If you want to know who actually controls Sandy Spring Bancorp, Inc. (NASDAQ: SASR), you’ll need to look at the composition of its stock register. Institutions often own shares in more established companies, while it is not uncommon to see insiders owning a good number of smaller companies. We also tend to see a decline in insider participation in companies that were previously public.
Sandy Spring Bancorp isn’t huge, but it’s not particularly small either. It has a market capitalization of US$2.2 billion, which means it generally expects to see certain institutions listed on the stock register. Looking at our ownership group data (below), it appears that institutional investors have bought the company. Let’s take a closer look at what different types of shareholders can tell us about Sandy Spring Bancorp.
What does institutional ownership tell us about Sandy Spring Bancorp?
Institutions typically measure themselves against a benchmark when reporting to their own investors, so they often become more enthusiastic about a stock once it is included in a major index. We would expect most companies to have some institutions listed, especially if they are growing.
Sandy Spring Bancorp already has institutions on the stock register. Indeed, they hold a respectable stake in the company. This implies that analysts working for these institutions have reviewed the stock and like it. But like everyone else, they can be wrong. It is not uncommon to see a sharp decline in the stock price if two large institutional investors attempt to sell a stock at the same time. So it’s worth checking out Sandy Spring Bancorp’s past earnings trajectory, (below). Of course, keep in mind that there are other factors to consider as well.
Institutional investors own more than 50% of the company, so together they can probably heavily influence board decisions. We note that hedge funds have no significant investment in Sandy Spring Bancorp. Looking at our data, we can see that the largest shareholder is BlackRock, Inc. with 9.6% of shares outstanding. T. Rowe Price Group, Inc. is the second largest shareholder with 6.5% of common stock and The Vanguard Group, Inc. owns approximately 5.5% of the company’s stock.
A closer look at our ownership figures suggests that the top 17 shareholders hold a combined ownership of 51%, implying that no single shareholder has a majority.
Institutional ownership research is a good way to assess and filter the expected performance of a stock. The same can be obtained by studying the feelings of the analyst. There are plenty of analysts covering the stock, so it might be interesting to see what they are predicting as well.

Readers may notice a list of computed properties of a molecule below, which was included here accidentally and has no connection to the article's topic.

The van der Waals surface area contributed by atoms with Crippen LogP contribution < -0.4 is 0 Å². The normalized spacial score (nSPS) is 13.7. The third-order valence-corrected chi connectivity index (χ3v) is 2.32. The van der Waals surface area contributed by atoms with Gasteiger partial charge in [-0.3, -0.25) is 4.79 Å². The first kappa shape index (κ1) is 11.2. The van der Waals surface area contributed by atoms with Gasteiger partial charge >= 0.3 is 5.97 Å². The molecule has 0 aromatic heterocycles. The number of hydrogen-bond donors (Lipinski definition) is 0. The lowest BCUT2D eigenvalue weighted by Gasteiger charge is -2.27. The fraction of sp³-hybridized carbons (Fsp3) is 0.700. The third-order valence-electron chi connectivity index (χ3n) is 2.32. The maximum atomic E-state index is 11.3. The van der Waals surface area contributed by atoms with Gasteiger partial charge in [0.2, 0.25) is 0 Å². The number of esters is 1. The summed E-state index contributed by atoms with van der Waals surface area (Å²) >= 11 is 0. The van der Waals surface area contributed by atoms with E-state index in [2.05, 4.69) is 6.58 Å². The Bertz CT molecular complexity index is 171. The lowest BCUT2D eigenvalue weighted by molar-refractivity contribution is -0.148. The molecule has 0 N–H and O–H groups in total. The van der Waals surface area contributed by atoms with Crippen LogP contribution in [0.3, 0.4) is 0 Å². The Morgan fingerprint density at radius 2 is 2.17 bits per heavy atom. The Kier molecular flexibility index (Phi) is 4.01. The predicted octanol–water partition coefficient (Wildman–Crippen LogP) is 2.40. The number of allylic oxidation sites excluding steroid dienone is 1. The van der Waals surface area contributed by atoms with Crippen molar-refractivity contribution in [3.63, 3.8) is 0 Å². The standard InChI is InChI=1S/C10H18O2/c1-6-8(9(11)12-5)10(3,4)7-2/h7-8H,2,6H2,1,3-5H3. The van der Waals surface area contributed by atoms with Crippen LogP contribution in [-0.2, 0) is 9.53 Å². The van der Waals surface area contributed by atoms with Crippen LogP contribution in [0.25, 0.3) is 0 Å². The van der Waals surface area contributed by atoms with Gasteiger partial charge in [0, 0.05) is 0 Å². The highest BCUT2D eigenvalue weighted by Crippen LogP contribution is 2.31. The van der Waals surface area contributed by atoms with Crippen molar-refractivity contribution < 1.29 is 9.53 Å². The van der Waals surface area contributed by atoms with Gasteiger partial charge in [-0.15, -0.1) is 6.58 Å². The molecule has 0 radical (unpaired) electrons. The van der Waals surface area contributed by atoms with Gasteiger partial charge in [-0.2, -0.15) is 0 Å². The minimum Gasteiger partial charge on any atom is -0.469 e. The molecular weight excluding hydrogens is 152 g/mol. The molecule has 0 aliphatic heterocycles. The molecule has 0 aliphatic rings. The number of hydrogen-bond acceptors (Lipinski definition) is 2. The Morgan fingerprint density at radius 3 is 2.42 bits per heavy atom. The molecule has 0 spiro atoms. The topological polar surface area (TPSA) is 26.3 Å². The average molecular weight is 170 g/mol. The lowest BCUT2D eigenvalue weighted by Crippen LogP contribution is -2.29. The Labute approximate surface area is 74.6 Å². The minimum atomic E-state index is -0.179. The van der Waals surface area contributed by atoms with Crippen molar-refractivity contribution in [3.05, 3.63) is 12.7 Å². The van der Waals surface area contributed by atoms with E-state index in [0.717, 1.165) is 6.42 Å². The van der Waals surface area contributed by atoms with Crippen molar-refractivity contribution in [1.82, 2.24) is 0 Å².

Insider ownership of Sandy Spring Bancorp
While the precise definition of an insider can be subjective, almost everyone considers board members to be insiders. The management of the company runs the company, but the CEO will answer to the board of directors, even if he is a member of it.
Insider ownership is positive when it signals that executives think like the true owners of the company. However, strong insider ownership can also give immense power to a small group within the company. This can be negative in certain circumstances.
Our most recent data indicates that insiders hold shares of Sandy Spring Bancorp, Inc. It’s a pretty big company, so it’s generally positive to see a potentially significant alignment. In this case, they own about $66 million worth of stock (at today’s prices). It’s good to see this level of investment by insiders. You can check here if these insiders have bought recently.
General public property
With a 28% stake, the general public, consisting mostly of individual investors, has some influence over Sandy Spring Bancorp. While that size of ownership might not be enough to sway a political decision in their favor, they can still make a collective decision. impact on company policies.
It is always useful to think about the different groups that own shares in a company. But to better understand Sandy Spring Bancorp, we need to consider many other factors. For example, we found 1 warning sign for Sandy Spring Bancorp which you should be aware of before investing here.
If you’re like me, you might want to ask yourself if this business will grow or shrink. Fortunately, you can check this free report showing analysts’ predictions for its future.
NB: The figures in this article are calculated using trailing twelve month data, which refers to the 12 month period ending on the last day of the month in which the financial statements are dated. This may not be consistent with the annual report figures for the full year.
Feedback on this article? Concerned about content? Get in touch with us directly. You can also email the editorial team (at) Simplywallst.com.
This Simply Wall St article is general in nature. We provide commentary based on historical data and analyst forecasts only using unbiased methodology and our articles are not intended to be financial advice. It is not a recommendation to buy or sell stocks and does not take into account your objectives or financial situation. Our goal is to bring you targeted long-term analysis based on fundamental data. Note that our analysis may not take into account the latest announcements from price-sensitive companies or qualitative materials. Simply Wall St has no position in the stocks mentioned.
The views and opinions expressed herein are the views and opinions of the author and do not necessarily reflect those of Nasdaq, Inc.